- The United Kingdom and France remain the largest European markets from Canada, but their share of this market has declined from over 55% to just 41.2% over the space of the past ten years;
- Overall seat capacity from Canada to Europe this summer is up +9.1% versus the same period in 2017, the fifth consecutive summer period of year-on-year growth;
- The United Kingdom's share of European seat inventory from Canada has fallen from 34.0% in summer 2010 to just 24.4% this year, despite a +13.9% growth in capacity;
- France is actually closing the gap on the UK with capacity up +15.0% in summer 2018, by far the fastest rate of annual growth in this market this decade.
Our analysis of OAG schedule data for the current summer schedule that runs until 27-Oct-2018 shows that overall seat capacity from Canada to Europe is up +9.1% versus the same period last year. This is the fifth consecutive period of year-on-year growth in summer capacity following two successive years of declines in 2012 and 2013. In total, system seats from Canada to Europe have grown by more than half (+58.5%) this decade. This is an average annual growth of +6.1% and a compound average growth rate (CAGR) of +5.9%.
The United Kingdom remains the largest European market from Canada and this summer still accounts of just under one in every four available seats (24.4% share). The number of seats on offer during the schedule is up +3.0% on summer 2017 to deliver a decade growth figure of +13.9%. Nine markets in Canada are linked to seven in the UK, including the return of flights into London Stansted after an eight year break and which are being delivered by Primera Air as part of its trans-Atlantic low cost long haul evolution.
The changes in the Canada – Europe market and the increase in the number of city pairs being served are being driven by adapting airline strategies. Air Canada now has its Rouge leisure business that can perhaps more effectively serve some of these markets, WestJet has expanded outside of the Americas with flights into Europe and will also seen head in the opposite direction to Asia, while Primera Air has also included Canada in its new trans-Atlantic strategy to use latest technology single-aisle airliners to fly across the Atlantic.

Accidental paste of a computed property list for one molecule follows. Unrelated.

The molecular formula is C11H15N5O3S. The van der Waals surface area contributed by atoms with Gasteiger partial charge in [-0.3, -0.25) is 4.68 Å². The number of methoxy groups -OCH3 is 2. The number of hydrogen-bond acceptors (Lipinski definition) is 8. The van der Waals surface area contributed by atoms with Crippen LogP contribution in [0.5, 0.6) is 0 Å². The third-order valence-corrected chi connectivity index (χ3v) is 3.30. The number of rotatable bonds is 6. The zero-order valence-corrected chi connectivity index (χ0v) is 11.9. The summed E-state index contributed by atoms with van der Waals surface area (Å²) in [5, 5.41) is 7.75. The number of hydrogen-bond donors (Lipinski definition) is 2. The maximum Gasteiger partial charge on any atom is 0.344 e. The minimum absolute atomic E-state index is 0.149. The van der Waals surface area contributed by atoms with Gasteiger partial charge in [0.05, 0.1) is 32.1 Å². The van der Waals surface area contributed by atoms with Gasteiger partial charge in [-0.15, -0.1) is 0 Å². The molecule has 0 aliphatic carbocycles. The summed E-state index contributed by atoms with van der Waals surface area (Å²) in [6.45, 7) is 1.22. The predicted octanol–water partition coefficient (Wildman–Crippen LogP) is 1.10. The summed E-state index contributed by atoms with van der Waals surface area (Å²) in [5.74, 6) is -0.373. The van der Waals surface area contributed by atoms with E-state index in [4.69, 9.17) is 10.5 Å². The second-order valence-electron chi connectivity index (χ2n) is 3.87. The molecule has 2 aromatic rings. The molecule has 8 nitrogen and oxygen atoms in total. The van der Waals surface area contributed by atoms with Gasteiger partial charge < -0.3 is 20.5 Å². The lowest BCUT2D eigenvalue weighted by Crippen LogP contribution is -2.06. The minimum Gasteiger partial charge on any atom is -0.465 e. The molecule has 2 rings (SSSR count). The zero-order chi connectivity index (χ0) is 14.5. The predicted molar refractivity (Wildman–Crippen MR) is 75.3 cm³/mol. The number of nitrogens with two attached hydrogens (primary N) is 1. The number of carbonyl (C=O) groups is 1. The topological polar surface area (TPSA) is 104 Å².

Other LCC specialists are also active in the market, but account for just 5.2% of the capacity from Canada, albeit that is growing, from 5.1% last year, 4.5% in summer 2016 and just 0.9% in summer 2015. WOW air offers one-stop options from Canada into Continental Europe via its Keflavik International Airport hub in Iceland, a routing also provided by Icelandair, that while not a LCC has a highly competitive pricing strategy.
Similarly, Aer Lingus, while also not a LCC, it is widely recognised as a low-fare specialist across the Atlantic. Things could all get even more competitive with Norwegian approved to start flights into Canada, albeit it has deferred its launch following delays securing its licences and with aircraft deliveries.
France is closing the gap on the UK as the largest European market from Canada with capacity up +15.0% in summer 2018. The is by far the fastest rate of annual growth in this market this decade and brings total growth since 2010 to +40.9%. While France’s long-haul network is generally Paris-centric, Canada is the exception with links being offered from five airports in the country to eight in France.
The Blue Swan Daily investigation shows that four countries (Czech Republic in 2014, Hungary and Croatia in 2015 and Romania in 2018) have been added to Canada’s departure board for the first time this decade over the past couple of years (albeit they have been served previously), while this year has seen the return of summer flights between Canada and Ukraine for the first time since 2012. New markets for 2018 include Bucharest, Kiev, London Stansted and Shannon.
The summer Canada is linked non-stop to 21 countries in Europe with Denmark the only nation where there is a reduction in seat inventory and then only a modest -2,4% decline. Capacity into Croatia is more than three times the level recorded last summer (+211.1%), while alongside France, double-digit capacity rises will be recorded into the Czech Republic (+63.1%), Hungary (+46.2%), Portugal (+33.7%), Republic of Ireland (+14.8%), Spain (+13.3%), Switzerland (+12.2%) and Greece (+10.7%).